Dazzboard whisks media from phone to Web

Dazzboard is a new social media Webtop in open beta that fast-tracks your media to and from your mobile device to your computer and to the online world.

Dazzboard logo

Imagine uploading your photos from your digital camera and from your mobile phone to Facebook and Flickr using the same software interface. Now imagine downloading a YouTube video to your phone by clicking a browser bookmarklet. You can do both in Dazzboard, a new media Webtop in open beta that fast-tracks your photos, songs, and videos to and from your mobile device to your computer or the online world.

There is a catch: the USB leash. You've got to plug the device into the computer via USB. The trade-off is being able to manage the phone's media content from a computer dashboard, which is infinitely more comfortable than managing it from the device's tiny interface. If you're not on the move, dashboards like Dazzboard offer most of the convenience of mobile management, and are overall much easier on the eye.

Here's how Dazzboard plays out. After registering for a free account, plug your device--like your mobile phone, digital MP3 player, or Sony PSP (or all three in succession)--into the computer by way of a USB cable. You may need to switch some devices, like BlackBerry and Windows Mobile phones, into mass storage mode for this to work (see FAQs). Dazzboard's "universal" device manager recognizes the device and lets you bilaterally interact with music, photos, and videos. You can upload content to the Web or to the PC, or quickly transfer media from your computer or from the Web to your device.

Dazzboard reads Android
Songs on the Android G1. (Credit: Screenshot by Jessica Dolcourt/CNET)

Dazzboard.com is a little clunky to maneuver. You'll need to click the black bar on the screen to open the device manager, and click again on one of the three media types to view the device's contents. If you want to add to it, you'll click a task on the right pane, which will transfer content from your computer to the phone. Uploading the media stored on the phone to a social Web site is perhaps even less intuitive. You'll need to click the file, then select the "transfer to" button, where you'll be able to log into Facebook, Flickr, Twitter, and YouTube to post photos and videos (we were only able to transfer MP3s back to the PC.) After queuing up the transfer manager, you'll need to click over to the Transfer screen and manually start the transfers. The media uploaded quickly, albeit to a Dazzboard folder in Facebook instead of to an album we chose, and did not automatically display the event in the profile feed.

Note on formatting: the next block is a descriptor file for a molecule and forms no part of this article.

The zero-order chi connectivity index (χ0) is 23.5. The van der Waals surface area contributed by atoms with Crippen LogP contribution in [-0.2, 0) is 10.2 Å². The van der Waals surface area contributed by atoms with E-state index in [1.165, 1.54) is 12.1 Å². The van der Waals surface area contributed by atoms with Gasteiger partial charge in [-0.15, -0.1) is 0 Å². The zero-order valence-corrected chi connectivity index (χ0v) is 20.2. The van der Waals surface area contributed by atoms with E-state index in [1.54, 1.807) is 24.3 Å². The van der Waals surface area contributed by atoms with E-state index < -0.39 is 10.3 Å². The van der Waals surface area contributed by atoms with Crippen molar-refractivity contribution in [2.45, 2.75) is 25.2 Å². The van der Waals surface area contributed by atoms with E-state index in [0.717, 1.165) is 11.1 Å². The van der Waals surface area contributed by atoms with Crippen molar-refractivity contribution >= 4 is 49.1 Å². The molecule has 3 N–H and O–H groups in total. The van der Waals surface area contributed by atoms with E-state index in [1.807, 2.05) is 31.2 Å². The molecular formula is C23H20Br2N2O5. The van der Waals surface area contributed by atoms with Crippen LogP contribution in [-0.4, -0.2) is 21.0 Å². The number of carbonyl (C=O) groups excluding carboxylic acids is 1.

In addition to the device manager, Dazzboard also poses as a media library where you can search a handful of photo, video, and music uploads to transfer to your device. Dazzboard also includes a few links out to other popular sites, but the handy bookmarklet it peddles will be its main vehicle for transporting Web content to your phone. You'll be prompted to drag the button to your bookmark bar and click it whenever you visit a site with compatible content. Requests will fill a transfer list and wait patiently until the next time you plug in your device.

Dazzboard uploading
Uploading photos to Facebook, and notifying friends through Twitter. (Credit: Screenshot by Jessica Dolcourt/CNET)

In this early public beta stage, Dazzboard is burdened by some notable requirements and limitations. That USB dependency is the primary one. Dashwire, a Windows Mobile dashboard, had the right idea to sync content through a small client on the phone. This didn't require any proximity, and so gave its mobile maintenance a remote management flavor. However, the mobile client is platform-specific, which makes programming a pain. Dazzboard would do better enabling an ad-hoc Wi-Fi network to get the device and computer talking.

In addition, Dazzboard requires the Windows Media Player 11 browser plug-in, which it will prompt you to download if you don't have it. You'll also need to download Dazzboard's Windows plug-in, for Firefox 3.0 or later and Internet Explorer 6 or later. Its current list of supported devices is modest: Storm is the only BlackBerry product to make the list, and Windows Mobile phones will work only if mass storage mode is on, but not Active Sync (yet). iPhone isn't supported, and neither are most popular cameras, including our Canon Power Shot SD850 IS. Dazzboard is working on compatibility for Mac OS X.

Although it wasn't supported, we were still able to transfer all three content types flawlessly onto a BlackBerry Bold. We didn't have any success viewing the phone's media, however. There's a chance you'll luck out with your unsupported device if you try it, but of course, no guarantees. Despite the hiccups and hurdles, Dazzboard offers an intriguing solution for households and individuals with more than one device. We'll be keeping our eye on Dazzboard as it adds support for more devices and polishes its beta.

Have you tried Dazzboard? Add your own review now.

About Jessica Dolcourt

Jessica Dolcourt reviews smartphones and cell phones, covers handset news, and pens the monthly column Smartphones Unlocked. A senior editor, she started at CNET in 2006 and spent four years reviewing mobile and desktop software before taking on devices.